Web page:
Deleuze will say of this logic that it is no longer "of the form, but neither is it that of the formless: it is rather that of the pure unformed" (LS, 107). Form and formlessness cover the two traditional options provided by philosophy. The third option represents the Deleuzian alternative: that which is unformed in itself, but which is still determinable. As the unformed will generate the formed, we can see that | there is a fundamental difference in kind between the transcendental and the empirical. (36-37)

In Deleuze’s transcendental philosophy there are particular elements that he calls singularities.
[1] Singularities are non-objectival [they do not take the subject-property structure]. This is because they are preindividual and prepersonal (37)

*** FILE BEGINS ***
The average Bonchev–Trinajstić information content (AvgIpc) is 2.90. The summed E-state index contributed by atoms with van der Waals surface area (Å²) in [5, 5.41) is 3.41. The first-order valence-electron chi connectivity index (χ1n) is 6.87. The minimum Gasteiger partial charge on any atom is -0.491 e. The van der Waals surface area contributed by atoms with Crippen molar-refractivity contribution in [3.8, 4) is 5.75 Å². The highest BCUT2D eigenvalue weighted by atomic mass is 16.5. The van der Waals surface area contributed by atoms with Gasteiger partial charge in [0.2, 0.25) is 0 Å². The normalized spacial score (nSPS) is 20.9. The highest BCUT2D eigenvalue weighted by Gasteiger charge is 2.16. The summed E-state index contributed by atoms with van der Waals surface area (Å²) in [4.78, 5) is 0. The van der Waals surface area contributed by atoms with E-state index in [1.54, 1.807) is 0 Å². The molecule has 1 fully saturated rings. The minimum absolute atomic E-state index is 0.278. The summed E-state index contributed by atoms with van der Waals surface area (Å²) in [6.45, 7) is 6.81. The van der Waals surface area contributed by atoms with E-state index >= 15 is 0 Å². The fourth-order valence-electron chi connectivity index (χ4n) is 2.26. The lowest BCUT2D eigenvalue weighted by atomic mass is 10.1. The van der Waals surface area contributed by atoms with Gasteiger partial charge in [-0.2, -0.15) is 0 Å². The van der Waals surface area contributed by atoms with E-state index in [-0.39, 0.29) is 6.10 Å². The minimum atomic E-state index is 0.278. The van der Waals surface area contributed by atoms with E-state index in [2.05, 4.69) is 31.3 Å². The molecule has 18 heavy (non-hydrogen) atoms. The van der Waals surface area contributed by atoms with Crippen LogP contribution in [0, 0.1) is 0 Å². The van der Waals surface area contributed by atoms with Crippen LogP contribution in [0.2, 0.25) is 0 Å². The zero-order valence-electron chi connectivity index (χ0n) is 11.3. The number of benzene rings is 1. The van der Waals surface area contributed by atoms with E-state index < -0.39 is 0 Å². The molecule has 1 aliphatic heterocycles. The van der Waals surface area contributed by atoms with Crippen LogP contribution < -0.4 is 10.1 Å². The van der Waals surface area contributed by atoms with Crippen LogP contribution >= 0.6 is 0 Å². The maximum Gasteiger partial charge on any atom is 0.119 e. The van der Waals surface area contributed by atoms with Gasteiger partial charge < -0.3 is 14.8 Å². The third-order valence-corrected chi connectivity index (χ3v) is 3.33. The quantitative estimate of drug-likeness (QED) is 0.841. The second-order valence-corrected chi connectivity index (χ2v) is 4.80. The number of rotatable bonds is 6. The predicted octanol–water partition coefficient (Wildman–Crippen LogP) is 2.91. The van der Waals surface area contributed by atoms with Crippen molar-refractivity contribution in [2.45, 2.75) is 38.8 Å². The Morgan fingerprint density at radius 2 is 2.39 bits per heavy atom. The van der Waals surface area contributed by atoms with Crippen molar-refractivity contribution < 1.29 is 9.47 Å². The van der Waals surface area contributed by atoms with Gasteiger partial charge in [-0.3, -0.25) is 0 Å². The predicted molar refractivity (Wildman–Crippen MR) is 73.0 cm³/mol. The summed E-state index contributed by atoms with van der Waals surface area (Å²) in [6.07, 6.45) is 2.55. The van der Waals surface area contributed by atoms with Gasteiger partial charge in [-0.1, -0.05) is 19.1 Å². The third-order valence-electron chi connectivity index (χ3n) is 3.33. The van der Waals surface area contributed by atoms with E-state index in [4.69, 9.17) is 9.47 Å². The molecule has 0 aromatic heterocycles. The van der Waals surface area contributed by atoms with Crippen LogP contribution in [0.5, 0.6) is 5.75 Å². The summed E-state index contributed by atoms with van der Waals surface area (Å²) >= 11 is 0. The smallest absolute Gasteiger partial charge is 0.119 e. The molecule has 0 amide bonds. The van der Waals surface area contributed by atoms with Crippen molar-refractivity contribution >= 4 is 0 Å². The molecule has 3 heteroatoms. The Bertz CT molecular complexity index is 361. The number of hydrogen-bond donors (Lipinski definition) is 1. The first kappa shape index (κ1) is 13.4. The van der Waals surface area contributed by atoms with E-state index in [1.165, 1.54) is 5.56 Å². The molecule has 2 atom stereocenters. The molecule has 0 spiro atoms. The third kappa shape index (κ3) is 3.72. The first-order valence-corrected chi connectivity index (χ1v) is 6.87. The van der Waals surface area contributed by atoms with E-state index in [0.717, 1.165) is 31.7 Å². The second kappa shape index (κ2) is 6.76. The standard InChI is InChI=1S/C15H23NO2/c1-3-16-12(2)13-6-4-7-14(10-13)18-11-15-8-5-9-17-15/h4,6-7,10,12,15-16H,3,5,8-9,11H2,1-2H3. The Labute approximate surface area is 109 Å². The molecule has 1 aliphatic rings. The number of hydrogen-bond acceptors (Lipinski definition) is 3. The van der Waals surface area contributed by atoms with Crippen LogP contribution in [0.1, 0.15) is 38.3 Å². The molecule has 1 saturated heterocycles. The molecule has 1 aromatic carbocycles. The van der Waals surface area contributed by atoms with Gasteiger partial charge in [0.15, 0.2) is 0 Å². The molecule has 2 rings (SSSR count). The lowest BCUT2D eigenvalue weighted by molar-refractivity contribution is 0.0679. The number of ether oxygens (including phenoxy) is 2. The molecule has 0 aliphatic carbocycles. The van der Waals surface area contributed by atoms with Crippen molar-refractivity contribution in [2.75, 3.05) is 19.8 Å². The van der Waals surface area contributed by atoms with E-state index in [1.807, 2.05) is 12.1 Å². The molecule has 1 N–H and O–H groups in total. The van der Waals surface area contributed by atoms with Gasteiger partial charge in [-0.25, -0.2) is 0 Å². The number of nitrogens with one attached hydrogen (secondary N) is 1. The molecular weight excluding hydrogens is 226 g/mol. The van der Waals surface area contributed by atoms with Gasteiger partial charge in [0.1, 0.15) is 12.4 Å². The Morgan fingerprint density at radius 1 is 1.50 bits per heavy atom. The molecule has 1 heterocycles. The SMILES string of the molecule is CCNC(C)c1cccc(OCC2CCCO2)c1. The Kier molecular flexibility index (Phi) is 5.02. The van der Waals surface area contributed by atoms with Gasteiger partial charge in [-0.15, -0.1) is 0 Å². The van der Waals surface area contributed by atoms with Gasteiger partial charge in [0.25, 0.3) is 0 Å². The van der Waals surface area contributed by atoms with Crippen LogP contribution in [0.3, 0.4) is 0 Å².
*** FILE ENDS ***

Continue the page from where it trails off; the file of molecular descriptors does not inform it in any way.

[2] These singularites are capable of self-organization. For Kant, representations are given as individuated, which means that they require synthesis to relate them.  For Deleuze singularities [hence representations?] are preindividual, which means that they are always already are found holding relations to one another. (37)
[3] Singularities never individually determine states of affairs [which are entities or contain entities]. Rather, it is merely through their reciprocal relations that they determine entities and states of affairs. Thus singularities [each of themselves] do not bear a direct relation to the entities they form. (37) “Instead, the transcendental reflects the configuration of singularities, which are expressed in empirical states of affairs.” (37) Thus the distinction between the virtual and the actual is an epistomological division.